[mythtv] Ticket #8215: MythWeb hostname/setting hostname comparison is not case-insensitive
jeremy at palenchar.net
Sun Jun 13 05:04:00 UTC 2010
> -----Original Message-----
> From: mythtv-dev-bounces at mythtv.org [mailto:mythtv-dev-
> bounces at mythtv.org] On Behalf Of Michael T. Dean
> Sent: Saturday, June 12, 2010 9:36 AM
> To: Development of mythtv
> Subject: Re: [mythtv] Ticket #8215: MythWeb hostname/setting hostname
> comparison is not case-insensitive
> On 06/11/2010 09:55 PM, Nigel Pearson wrote:
> > On 12/06/2010, at 4:59 AM, Jeremy Palenchar wrote:
> >> I wrote a tool in a former life that would compare the schemas of two
> >> different databases and then generate the sql code necessary to make
> >> one look like the other.
> >> Would it make sense to have such a tool for Myth to repair schemas?
> > Perhaps. It would never be an automatic sort of thing, but I think
> > something that could compare between two backups, or a backup and a
> > live DB, would be good tool for contrib?
> I would prefer not having such a tool. My reasons are:
> a) There's no way that a schema will become corrupt unless someone does
> something they shouldn't be doing (generally editing the schema directly--
> though a slightly more understandable cause may be if a user applies
> (unapplied/unvetted) patches from Trac to their own local copy without
> realizing the potential consequences).
> b) In-database conversions of data (when types/column
> lengths/charset/collation/...) differ can actually corrupt the
> even after "fixing," the data is still suspect--not to mention the
> problems/confusion that would result when there's a missing column or
> table. Throwing away all non-recreatable data and keeping only data which
> has no effect on configuration/how MythTV works is the best way to ensure
> that all critical data is valid. (Remember that none of the MythTV
> data integrity requirements are expressed in the database--it's all in
> application code.) I.e. such a tool could guarantee a correct schema, but
> nothing can guarantee valid data.
> c) The user loses absolutely nothing using the partial-restore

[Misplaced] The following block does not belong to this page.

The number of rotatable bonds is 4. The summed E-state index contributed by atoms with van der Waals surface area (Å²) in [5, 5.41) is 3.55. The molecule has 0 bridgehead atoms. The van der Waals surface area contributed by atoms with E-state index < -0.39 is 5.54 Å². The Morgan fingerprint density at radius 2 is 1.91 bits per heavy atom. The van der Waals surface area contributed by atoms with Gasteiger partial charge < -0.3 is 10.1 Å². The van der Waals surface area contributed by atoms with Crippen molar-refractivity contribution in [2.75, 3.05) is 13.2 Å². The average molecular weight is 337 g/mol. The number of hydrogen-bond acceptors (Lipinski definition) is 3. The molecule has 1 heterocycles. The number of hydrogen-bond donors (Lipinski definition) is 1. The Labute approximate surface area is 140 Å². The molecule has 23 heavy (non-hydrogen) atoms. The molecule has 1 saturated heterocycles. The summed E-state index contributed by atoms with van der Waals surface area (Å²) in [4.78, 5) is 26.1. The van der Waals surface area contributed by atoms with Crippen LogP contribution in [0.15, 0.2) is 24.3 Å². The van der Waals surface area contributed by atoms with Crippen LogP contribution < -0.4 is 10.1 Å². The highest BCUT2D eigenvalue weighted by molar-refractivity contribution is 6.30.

> non-recreatable data is preserved. Then, the user only needs to recreate
> the rest of the data--settings and configuration, primarily, as well as
> running some tools, such as mythfilldatabase.
> d) The issue is very uncommon, so even when it does occur, it's not a
> hardship to use a partial-restore approach to fixing it. And, a little
bit of pain
> helps enforce the lesson. ;)
> e) A ton of users use the partial-restore approach even when they
> (i.e. "to clean out my database" when they have a valid schema and data),
> it can't be that bad if people choose to do it when its only benefit is
> their lives more difficult. (I can actually do the partial-restore
> have my system up and running in 30min.)
> f) Maybe more... (The idea just gives me a bad feeling. :)
> Thanks for the offer, but I think since there is already a supported
> that guarantees a valid schema and ensures critical data is valid after
> there's no need for another less-certain tool. If you do decide to create
> a script, it should go to the scripts section of the wiki (
> http://www.mythtv.org/wiki/Category:Scripts ), which is where most of
> what used to be in contrib has gone.
> Anyway, that's just my opinion.
> mythtv-dev mailing list
> mythtv-dev at mythtv.org
I have never tried the partial-restore approach so I only jumped in on the
original thread when I ready the line:
After the partial restore, you need to reconfigure /everything/ in
mythtv-setup and mythfrontend settings for every single host in your system
(because all you will have kept is the recordings, recording rules, and
recording history data).
That seems like it could be a painful process and could end up with the user
in a worse situation than when they started if they can't remember how the
system was configured.
What about taking the configuration data and serializing it down to a file
that could then be deserialized and committed back to the new database once
it has been rebuilt?
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